Fonterenza is an old farmhouse in the small village of Colle in south Montalcino, and takes its name from a spring that flows from the hill under the house. It is now owned by twin sisters Margarita and Francesca Padovani, whose family bought the estate in 1975. The sisters are originally from Milan, but spent much of their youth here and fell in love with it. In 1997 they moved from Milan for good, initially to produce olive oil at Fonterenza (as they continue to do) from their five hectares of olive orchards. But they soon became interesting in wine production as well. The first vines were planted here in 1999, starting off with organic methods before moving on to biodynamic principles. They increased the number of their vines in 2002 and 2005, and now have 4.2 hectares of Sangiovese and Cabernet Sauvignon.
Along the way, they have been helped to develop their abilities with the help of winemaker friends, such as Thierry Puzelat and Pierre Overnoy, leading the sisters to create some truly great Brunellos.
The Padovanis say that they are constantly looking for new ways to balance their work with their exceptional natural environment. They describe this respect for nature as “a duty to future generations”. As they try new methods to reach these goals, their wines vary by vintage, affected by the nuances of their natural habitat.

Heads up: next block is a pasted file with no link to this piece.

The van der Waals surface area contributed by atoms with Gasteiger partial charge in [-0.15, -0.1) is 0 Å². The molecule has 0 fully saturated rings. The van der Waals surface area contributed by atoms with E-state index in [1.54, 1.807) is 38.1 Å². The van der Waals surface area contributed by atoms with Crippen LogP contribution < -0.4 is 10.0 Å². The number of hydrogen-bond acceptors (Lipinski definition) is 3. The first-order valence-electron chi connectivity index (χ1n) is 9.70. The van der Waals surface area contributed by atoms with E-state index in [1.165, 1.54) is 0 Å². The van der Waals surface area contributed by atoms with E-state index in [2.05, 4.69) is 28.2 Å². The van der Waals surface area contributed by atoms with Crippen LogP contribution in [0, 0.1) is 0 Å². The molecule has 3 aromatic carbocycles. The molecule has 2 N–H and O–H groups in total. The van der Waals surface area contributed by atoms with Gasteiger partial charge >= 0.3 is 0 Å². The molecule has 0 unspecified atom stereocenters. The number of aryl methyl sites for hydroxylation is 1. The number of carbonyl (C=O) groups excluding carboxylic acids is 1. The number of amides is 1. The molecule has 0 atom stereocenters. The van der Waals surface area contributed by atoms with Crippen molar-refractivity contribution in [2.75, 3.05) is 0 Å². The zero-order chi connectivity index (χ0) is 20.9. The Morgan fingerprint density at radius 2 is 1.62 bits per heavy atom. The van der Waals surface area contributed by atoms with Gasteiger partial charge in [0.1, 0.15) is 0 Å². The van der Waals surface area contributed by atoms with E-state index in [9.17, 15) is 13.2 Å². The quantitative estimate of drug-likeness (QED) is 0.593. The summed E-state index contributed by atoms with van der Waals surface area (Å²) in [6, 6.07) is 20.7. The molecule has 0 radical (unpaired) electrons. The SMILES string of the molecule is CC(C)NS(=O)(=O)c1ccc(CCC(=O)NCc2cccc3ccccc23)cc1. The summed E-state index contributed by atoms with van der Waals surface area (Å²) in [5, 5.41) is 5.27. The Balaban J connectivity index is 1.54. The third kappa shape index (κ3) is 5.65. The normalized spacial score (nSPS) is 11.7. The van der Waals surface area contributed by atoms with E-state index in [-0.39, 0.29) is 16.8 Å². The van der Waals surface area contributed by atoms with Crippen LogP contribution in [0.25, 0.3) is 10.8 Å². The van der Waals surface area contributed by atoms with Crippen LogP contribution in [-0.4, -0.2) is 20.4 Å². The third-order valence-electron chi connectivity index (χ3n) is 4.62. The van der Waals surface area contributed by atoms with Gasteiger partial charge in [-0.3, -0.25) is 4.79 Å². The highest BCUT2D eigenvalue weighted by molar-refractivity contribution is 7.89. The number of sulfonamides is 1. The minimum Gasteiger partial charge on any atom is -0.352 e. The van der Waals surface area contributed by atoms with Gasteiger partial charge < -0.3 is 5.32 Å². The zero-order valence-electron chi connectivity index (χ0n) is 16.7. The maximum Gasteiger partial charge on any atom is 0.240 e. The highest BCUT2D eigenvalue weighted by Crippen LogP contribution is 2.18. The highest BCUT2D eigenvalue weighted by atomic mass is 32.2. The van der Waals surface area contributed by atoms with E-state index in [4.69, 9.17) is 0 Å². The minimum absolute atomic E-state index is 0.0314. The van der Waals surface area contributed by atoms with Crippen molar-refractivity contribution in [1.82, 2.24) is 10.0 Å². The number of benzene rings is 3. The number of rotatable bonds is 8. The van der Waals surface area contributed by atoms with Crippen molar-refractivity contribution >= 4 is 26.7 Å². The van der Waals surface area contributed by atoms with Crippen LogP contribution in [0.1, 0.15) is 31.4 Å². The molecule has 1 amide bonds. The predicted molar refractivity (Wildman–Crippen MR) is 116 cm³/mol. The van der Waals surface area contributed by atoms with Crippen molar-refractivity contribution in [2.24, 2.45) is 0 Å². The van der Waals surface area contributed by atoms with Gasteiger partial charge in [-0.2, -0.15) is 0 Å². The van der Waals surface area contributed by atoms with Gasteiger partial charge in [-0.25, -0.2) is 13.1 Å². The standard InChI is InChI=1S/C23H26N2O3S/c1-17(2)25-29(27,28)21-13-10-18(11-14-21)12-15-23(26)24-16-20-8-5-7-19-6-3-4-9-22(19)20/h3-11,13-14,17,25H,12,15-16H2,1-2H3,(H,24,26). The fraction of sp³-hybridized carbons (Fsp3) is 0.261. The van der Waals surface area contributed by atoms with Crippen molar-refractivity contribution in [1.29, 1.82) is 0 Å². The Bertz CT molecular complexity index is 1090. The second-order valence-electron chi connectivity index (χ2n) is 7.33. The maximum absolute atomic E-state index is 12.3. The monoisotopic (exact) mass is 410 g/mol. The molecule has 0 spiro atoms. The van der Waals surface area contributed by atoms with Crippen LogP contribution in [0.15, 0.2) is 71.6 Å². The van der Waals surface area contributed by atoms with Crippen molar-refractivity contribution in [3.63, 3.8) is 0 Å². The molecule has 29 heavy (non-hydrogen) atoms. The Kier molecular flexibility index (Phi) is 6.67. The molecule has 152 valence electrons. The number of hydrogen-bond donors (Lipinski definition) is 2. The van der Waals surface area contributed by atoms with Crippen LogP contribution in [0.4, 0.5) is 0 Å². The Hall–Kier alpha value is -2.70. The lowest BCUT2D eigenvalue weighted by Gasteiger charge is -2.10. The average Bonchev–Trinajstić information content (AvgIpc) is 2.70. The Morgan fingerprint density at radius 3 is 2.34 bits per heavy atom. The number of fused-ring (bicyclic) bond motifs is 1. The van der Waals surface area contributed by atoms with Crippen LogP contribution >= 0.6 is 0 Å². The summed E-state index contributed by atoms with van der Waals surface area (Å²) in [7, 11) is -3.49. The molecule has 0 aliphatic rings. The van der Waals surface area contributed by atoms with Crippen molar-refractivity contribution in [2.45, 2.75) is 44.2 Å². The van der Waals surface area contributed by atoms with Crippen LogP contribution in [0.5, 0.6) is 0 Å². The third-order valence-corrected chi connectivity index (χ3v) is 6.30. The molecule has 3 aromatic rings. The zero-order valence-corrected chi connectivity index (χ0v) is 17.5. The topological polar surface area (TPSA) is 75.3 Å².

The vineyards are on the hills sloping down from Il Greppo towards Castelnuovo dell’Abate, standing at 420 to 450 metres above sea level, and bathed all day in sunlight. They are surrounded by thick woodlands that offer protection from the weather. The vines are also swept with sea breezes from the southeast and winds travelling from the north and northeast. There are a wide variety of soil types for the vines, such as limestone, crumbly marl, quartzite and clay. This mixture of soil types leads to a high level of complexity of wine. The local abundance of water is also vital in years of drought.
The vines are left untreated by potentially harmful synthetic chemicals, with any diseases tackled with natural treatments, such sulphur and copper, with camomile, nettle, willow and other herbs used to prevent mildew.
When the grapes are harvested – manually, in tune with the lunar and biodynamic calendars – they are taken to the farmhouse for de-stemming, before they are put into barrels or vats. Fermentation occurs due to the indigenous yeasts found on the grape skins, without any further additives or unnecessary physical manipulation. They are then aged in barrels of oak, tonneaux or small barriques.
With this amount of care and attention, no wonder the wines of Fonterenza evoke such clear, exciting expressions of the land from which they came.
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